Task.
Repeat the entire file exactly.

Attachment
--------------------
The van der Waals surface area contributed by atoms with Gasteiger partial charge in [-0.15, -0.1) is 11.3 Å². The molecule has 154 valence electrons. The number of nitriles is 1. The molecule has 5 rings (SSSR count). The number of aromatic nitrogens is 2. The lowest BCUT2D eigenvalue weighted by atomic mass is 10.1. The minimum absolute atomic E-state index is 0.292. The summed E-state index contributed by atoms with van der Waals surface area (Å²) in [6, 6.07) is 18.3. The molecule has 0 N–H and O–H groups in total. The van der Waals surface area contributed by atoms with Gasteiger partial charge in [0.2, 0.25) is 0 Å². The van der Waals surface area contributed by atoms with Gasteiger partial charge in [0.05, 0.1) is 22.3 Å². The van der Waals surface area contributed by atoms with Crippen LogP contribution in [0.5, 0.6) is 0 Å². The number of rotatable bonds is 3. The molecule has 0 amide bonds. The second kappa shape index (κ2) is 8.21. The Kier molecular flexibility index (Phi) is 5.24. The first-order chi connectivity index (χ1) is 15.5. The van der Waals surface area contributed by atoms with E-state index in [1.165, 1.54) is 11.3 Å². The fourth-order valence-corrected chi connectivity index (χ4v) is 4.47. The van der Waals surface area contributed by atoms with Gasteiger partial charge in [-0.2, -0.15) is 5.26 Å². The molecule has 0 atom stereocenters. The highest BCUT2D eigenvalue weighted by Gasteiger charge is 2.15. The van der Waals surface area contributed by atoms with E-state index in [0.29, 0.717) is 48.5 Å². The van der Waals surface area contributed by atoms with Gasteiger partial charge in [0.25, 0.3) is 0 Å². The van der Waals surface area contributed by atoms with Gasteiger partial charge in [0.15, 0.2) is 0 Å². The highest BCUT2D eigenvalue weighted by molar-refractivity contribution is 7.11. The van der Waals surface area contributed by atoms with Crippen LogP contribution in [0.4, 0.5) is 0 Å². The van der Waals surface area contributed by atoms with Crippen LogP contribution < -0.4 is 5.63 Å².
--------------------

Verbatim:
The van der Waals surface area contributed by atoms with Gasteiger partial charge in [-0.15, -0.1) is 11.3 Å². The molecule has 154 valence electrons. The number of nitriles is 1. The molecule has 5 rings (SSSR count). The number of aromatic nitrogens is 2. The lowest BCUT2D eigenvalue weighted by atomic mass is 10.1. The minimum absolute atomic E-state index is 0.292. The summed E-state index contributed by atoms with van der Waals surface area (Å²) in [6, 6.07) is 18.3. The molecule has 0 N–H and O–H groups in total. The van der Waals surface area contributed by atoms with Gasteiger partial charge in [0.2, 0.25) is 0 Å². The van der Waals surface area contributed by atoms with Gasteiger partial charge in [0.05, 0.1) is 22.3 Å². The van der Waals surface area contributed by atoms with Crippen LogP contribution in [0.5, 0.6) is 0 Å². The number of rotatable bonds is 3. The molecule has 0 amide bonds. The second kappa shape index (κ2) is 8.21. The Kier molecular flexibility index (Phi) is 5.24. The first-order chi connectivity index (χ1) is 15.5. The van der Waals surface area contributed by atoms with E-state index in [1.165, 1.54) is 11.3 Å². The fourth-order valence-corrected chi connectivity index (χ4v) is 4.47. The van der Waals surface area contributed by atoms with Gasteiger partial charge in [-0.2, -0.15) is 5.26 Å². The molecule has 0 atom stereocenters. The highest BCUT2D eigenvalue weighted by Gasteiger charge is 2.15. The van der Waals surface area contributed by atoms with E-state index in [0.29, 0.717) is 48.5 Å². The van der Waals surface area contributed by atoms with Gasteiger partial charge in [0.25, 0.3) is 0 Å². The van der Waals surface area contributed by atoms with Gasteiger partial charge in [0.15, 0.2) is 0 Å². The highest BCUT2D eigenvalue weighted by molar-refractivity contribution is 7.11. The van der Waals surface area contributed by atoms with Crippen LogP contribution in [0.4, 0.5) is 0 Å². The van der Waals surface area contributed by atoms with Crippen LogP contribution < -0.4 is 5.63 Å².